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FDA Finally Grants Patients Access to Molnupiravir

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Jeffrey A. Singer Yesterday the Food and Drug Administration gave emergency use authorization (EUA) to the antiviral drug Paxlovid, more than a month after its manufacturer, Pfizer, submitted its application. This pill, if taken within the first few days of a COVID-19 infection, has been found to be 89 percent effective in preventing progression of the disease ...

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Jeffrey A. Singer

Yesterday the Food and Drug Administration gave emergency use authorization (EUA) to the antiviral drug Paxlovid, more than a month after its manufacturer, Pfizer, submitted its application. This pill, if taken within the first few days of a COVID-19 infection, has been found to be 89 percent effective in preventing progression of the disease to hospitalization. Clinical trials found no patients taking Paxlovid died from the virus.

Seventy‐​four days ago, Merck applied for an EUA for its antiviral molnupiravir. If taken in the first few days of COVID infection it is 30 percent effective in preventing hospitalization. As in the Paxlovid clinical trials, none of the patients on molnupiravir died of the virus. An FDA advisory panel recommended molnupiravir be approved on November 30, yet the FDA failed to act. Until today. This morning the FDA finally gave America’s patients access to the second of two antiviral drugs that snuff out COVID-19 infections including those from the omicron variant.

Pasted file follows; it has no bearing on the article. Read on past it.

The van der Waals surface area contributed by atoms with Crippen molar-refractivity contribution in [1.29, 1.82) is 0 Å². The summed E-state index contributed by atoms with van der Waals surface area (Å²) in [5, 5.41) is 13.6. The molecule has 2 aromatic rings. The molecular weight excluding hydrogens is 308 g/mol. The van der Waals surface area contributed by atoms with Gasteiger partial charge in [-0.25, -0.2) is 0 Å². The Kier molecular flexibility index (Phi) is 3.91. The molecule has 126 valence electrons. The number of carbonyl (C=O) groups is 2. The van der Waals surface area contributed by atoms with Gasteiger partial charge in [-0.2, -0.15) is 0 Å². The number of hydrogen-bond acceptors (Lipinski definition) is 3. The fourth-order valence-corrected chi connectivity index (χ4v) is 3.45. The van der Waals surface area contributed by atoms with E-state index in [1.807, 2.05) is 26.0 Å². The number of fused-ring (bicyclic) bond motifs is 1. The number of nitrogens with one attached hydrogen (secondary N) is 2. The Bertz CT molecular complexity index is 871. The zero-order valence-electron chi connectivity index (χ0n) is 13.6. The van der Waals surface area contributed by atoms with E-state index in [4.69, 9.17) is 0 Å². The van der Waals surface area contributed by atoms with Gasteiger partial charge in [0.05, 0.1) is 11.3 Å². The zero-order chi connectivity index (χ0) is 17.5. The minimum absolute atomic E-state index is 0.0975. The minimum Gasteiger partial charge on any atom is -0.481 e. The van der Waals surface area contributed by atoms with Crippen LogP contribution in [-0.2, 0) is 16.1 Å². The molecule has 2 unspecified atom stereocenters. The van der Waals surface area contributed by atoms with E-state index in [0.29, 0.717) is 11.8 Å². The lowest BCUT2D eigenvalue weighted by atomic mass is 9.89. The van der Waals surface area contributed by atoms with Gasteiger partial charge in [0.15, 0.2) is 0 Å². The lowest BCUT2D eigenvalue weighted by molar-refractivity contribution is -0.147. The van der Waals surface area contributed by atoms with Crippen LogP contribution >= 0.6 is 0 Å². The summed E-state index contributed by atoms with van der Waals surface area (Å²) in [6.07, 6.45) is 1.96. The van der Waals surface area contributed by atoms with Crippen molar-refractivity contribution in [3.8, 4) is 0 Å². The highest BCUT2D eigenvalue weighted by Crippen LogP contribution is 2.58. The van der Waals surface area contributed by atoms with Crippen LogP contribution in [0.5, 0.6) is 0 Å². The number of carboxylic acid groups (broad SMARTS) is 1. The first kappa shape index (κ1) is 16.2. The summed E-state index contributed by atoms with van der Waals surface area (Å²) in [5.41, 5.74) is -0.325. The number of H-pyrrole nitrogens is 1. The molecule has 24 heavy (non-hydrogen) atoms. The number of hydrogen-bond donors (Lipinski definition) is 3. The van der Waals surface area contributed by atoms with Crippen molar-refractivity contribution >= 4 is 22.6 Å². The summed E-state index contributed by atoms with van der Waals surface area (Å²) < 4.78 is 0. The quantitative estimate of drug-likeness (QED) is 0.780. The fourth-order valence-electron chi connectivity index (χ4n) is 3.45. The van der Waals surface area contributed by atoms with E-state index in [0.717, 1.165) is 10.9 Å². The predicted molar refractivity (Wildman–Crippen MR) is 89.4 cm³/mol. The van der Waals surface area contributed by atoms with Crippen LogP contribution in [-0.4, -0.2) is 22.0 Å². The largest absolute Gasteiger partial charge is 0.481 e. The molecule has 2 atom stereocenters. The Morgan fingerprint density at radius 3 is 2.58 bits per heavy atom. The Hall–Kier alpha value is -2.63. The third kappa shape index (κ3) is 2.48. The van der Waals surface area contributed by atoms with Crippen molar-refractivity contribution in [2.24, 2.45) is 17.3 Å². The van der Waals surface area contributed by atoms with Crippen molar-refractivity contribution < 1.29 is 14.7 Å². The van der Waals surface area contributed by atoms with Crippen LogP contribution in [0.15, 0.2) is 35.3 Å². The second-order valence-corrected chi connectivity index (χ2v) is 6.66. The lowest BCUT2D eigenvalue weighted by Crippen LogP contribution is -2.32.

This is good news, but as I have mentioned before, U.K. regulators approved molnupiravir for British residents nearly two months ago. Had Congress enacted reciprocity legislation, wherein American patients can purchase drugs approved by regulators from other advanced countries, patients would have had access to molnupiravir since early November. How many lives could have been saved?

Normally the FDA makes a decision within a few days of receiving an opinion from its advisory council. But it took more than 3 weeks to decide this time. Interestingly, the FDA didn’t even seek the counsel of its advisory panel before granting the EUA to the more effective Paxlovid yesterday. Not that I’m complaining. But when regulators wait so long after an advisory panel recommended molnupiravir before granting the EUA, yet they don’t even seek the opinion of the advisory panel when granting the EUA for Paxlovid, one can’t help but wonder how much of the approval process really entails “following the science.”

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